Published July 10 2012
Judge Corwin reassigned after harassment investigation
Corwin told investigators that while he hoped to have an affair with the woman, who he kissed at his home after a bicycle ride together two years ago, he didn’t intend to start it right away and she misunderstood his intentions, the report says.
What he claimed were his repeated attempts to talk to the woman to clear up the matter – including closed-door meetings in his chambers and one conversation recorded in a courtroom – were characterized by her as an attempt to frighten and intimidate her because she didn’t go along with his advances.
“While Judge Corwin did not intend to threaten (the woman) or make her work environment uncomfortable, his actions had that effect,” the report concluded.
The State Court Administrator’s Office investigated the matter and submitted its findings in a March 14 report to the state’s Risk Management Division because of the potential for a lawsuit against the state.
Under North Dakota open records laws, the report became public 90 days after it was filed. The Forum obtained a copy through an open records request.
The Forum is not identifying the court reporter because she didn’t bring forth the allegations – they were uncovered during an investigation into her job performance, prompted by Corwin’s complaints in a performance review – and because State Court Administrator Sally Holewa said that to her knowledge, the woman hasn’t filed a lawsuit against the state or a complaint with the Judicial Conduct Commission.
In fact, the report says the woman was initially reluctant to speak with investigators, saying “she knew from the beginning that this would lead to trouble for her and she was prepared to fight for her job.” She only agreed to cooperate after being reassured that she wouldn’t be fired, the report says.
The court reporter did not respond to messages seeking comment Tuesday.
In a brief phone interview Tuesday, Corwin gave the following statement: “The court administrator’s report correctly concludes that I did not intend to threaten (the court reporter) or make her work environment uncomfortable. I regret any misunderstanding.” He added, “This is a thing that we all thought was behind us and life had gone on.”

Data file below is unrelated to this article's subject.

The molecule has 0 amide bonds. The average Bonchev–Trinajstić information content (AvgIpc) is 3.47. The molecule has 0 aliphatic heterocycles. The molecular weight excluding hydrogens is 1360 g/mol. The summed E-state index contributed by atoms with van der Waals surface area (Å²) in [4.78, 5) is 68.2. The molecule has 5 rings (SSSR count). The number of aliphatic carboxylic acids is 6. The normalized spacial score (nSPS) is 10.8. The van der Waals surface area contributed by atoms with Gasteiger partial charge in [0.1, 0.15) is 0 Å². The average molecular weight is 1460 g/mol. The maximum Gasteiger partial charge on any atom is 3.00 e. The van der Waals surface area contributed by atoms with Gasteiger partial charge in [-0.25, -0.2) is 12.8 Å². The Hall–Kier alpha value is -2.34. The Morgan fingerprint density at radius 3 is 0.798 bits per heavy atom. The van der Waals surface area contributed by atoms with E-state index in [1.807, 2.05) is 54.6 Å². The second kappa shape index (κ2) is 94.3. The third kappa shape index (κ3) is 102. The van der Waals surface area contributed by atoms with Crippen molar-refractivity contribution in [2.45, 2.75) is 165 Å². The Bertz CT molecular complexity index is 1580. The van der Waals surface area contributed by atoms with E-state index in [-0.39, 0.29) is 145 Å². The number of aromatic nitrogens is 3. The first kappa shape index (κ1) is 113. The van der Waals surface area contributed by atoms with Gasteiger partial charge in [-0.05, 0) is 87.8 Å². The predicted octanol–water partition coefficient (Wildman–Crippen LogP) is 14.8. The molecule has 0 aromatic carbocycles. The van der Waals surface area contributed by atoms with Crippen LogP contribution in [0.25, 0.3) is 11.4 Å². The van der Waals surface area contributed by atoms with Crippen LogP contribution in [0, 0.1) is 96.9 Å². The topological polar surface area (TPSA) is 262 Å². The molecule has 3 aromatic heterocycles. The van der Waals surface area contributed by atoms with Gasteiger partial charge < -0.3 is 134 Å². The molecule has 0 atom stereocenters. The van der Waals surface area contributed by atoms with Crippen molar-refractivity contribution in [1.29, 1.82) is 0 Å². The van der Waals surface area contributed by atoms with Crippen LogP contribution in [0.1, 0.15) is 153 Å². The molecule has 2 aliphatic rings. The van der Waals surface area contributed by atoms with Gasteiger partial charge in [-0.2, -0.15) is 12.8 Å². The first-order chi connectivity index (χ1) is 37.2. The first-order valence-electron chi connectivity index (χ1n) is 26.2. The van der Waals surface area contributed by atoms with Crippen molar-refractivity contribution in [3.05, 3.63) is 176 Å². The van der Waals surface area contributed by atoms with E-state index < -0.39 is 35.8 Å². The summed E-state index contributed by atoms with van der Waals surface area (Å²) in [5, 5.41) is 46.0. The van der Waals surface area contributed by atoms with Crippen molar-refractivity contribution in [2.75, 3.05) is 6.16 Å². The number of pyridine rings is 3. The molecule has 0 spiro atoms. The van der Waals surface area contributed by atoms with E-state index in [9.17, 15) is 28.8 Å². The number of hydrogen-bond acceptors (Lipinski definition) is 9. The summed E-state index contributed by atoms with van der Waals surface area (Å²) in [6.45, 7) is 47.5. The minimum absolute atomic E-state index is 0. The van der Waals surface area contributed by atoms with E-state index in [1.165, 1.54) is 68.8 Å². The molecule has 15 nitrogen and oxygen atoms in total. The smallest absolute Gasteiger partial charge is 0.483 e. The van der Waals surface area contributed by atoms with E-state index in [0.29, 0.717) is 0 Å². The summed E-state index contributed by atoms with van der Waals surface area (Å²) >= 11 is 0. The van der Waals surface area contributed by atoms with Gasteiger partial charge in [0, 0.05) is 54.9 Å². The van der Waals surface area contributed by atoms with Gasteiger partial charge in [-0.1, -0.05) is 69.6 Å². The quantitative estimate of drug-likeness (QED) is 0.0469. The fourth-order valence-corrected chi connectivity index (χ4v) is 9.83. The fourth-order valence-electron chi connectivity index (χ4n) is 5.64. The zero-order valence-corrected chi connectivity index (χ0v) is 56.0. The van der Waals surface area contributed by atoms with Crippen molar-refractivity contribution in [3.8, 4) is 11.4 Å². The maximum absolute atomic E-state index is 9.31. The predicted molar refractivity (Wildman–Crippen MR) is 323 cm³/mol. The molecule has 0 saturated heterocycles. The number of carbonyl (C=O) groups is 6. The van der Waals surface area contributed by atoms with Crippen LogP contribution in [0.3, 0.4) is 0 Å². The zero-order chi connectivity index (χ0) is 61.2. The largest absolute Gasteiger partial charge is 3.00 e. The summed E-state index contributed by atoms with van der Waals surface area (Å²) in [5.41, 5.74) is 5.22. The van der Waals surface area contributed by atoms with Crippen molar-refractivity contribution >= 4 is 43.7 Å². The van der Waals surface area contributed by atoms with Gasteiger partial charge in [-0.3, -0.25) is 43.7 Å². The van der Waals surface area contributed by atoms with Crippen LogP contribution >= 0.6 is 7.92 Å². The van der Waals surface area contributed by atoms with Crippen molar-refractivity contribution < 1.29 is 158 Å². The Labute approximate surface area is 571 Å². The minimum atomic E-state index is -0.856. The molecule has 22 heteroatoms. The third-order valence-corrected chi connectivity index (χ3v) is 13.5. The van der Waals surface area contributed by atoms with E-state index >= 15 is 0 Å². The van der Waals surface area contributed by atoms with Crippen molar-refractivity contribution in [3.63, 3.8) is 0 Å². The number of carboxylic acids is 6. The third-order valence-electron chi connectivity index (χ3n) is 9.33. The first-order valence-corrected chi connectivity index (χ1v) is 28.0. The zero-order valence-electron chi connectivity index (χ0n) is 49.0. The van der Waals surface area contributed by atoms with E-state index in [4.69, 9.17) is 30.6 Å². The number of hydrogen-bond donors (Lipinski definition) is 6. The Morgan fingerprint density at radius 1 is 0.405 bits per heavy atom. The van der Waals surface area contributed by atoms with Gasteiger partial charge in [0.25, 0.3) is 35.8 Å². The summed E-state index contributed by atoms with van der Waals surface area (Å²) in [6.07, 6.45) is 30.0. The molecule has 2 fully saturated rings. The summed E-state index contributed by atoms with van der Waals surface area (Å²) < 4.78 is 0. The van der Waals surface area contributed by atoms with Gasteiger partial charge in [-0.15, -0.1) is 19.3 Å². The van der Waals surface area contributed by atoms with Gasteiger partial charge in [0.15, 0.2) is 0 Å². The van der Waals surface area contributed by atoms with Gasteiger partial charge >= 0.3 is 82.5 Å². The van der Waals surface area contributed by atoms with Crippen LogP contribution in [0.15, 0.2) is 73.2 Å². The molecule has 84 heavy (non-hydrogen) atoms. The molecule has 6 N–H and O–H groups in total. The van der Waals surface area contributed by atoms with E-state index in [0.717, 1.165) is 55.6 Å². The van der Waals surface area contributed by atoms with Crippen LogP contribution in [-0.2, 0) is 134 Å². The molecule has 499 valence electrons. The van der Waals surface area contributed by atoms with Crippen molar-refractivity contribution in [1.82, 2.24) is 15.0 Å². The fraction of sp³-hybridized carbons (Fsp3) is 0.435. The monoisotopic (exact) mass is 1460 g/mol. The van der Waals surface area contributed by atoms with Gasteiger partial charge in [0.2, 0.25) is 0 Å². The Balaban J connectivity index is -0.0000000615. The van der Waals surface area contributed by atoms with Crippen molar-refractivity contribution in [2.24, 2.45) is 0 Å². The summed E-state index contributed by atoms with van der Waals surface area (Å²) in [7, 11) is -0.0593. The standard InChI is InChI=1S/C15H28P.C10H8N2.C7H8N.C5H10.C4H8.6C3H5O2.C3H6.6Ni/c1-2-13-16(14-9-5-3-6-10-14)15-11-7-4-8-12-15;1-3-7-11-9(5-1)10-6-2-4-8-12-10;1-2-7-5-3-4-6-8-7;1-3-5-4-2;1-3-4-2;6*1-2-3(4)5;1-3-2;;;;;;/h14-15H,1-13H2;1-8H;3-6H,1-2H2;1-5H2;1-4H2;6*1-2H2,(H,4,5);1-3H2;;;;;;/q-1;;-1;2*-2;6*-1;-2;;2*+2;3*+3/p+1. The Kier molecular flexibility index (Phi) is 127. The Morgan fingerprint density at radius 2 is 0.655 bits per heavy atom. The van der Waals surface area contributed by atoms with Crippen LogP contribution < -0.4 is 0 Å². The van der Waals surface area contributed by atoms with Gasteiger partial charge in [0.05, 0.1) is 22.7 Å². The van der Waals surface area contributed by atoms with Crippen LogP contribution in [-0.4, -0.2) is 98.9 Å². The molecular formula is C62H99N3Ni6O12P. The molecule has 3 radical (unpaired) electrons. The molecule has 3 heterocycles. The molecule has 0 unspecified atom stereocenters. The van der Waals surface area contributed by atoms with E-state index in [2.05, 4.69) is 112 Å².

Emails prompts probe
The woman told investigators she did not go to court officials, despite the urgings of other staff, in part because of her concern about the allegations being public in the same way they were after an investigation of Judge Michael McGuire nearly a decade ago.
McGuire, a Cass County judge, resigned in 2004, just before the start of a two-month suspension for his behavior toward women in the courthouse. The suspension followed an investigation and public hearing in which seven former or current female courthouse employees accused him of sexist remarks and inappropriate touching.
Instead, the allegations surfaced in January after Corwin claimed the court reporter was refusing to do the typing he requested and that the tone of her emails was insubordinate.
Corwin, who is married, disclosed to court administration on Jan. 18 that an incident had occurred that had created a misunderstanding. He was concerned the woman would allege sexual harassment if he raised issues about her work, the report says.
Corwin provided three emails to support his claims, which prompted a further search of email records by the judicial branch’s IT department.
The search unearthed three emails, one of which showed the woman telling Corwin she didn’t want a personal relationship and asking him to stop revisiting the issue.
“We are COWORKERS. Start acting like it! You are making me hate this job and feel ill having to come here because I don’t want to deal with you,” the woman wrote in a June 29, 2011, email. “There is no ‘problem,’ other than that I didn’t go along (with) your advances so now you are trying to make up problems to try and get rid of me, just like you told me you would do (get rid of me) if this were a private law firm.”
The email refers to a comment Corwin acknowledged making to her that if he were still working at a private law firm, he would have “taken care of the problem by now,” meaning he would have fired her. Corwin told investigators he regretted the remark and later apologized for it. He said it wasn’t intended to be a threat.
Two weeks after receiving the strongly worded email, Corwin responded to her with an email stating, “Our communications problems are profound.”
“I have repeatedly tried to talk to you, but only in an attempt to resolve the conflict and animus that exists between us,” he wrote. “Nothing more – no hidden agenda. If you imagined something different, you were badly mistaken.”
Holewa’s office investigated the allegations on behalf of the reporter because she’s a state employee. Corwin is an elected official, now in the fourth year of a six-year term after his initial election in 2008.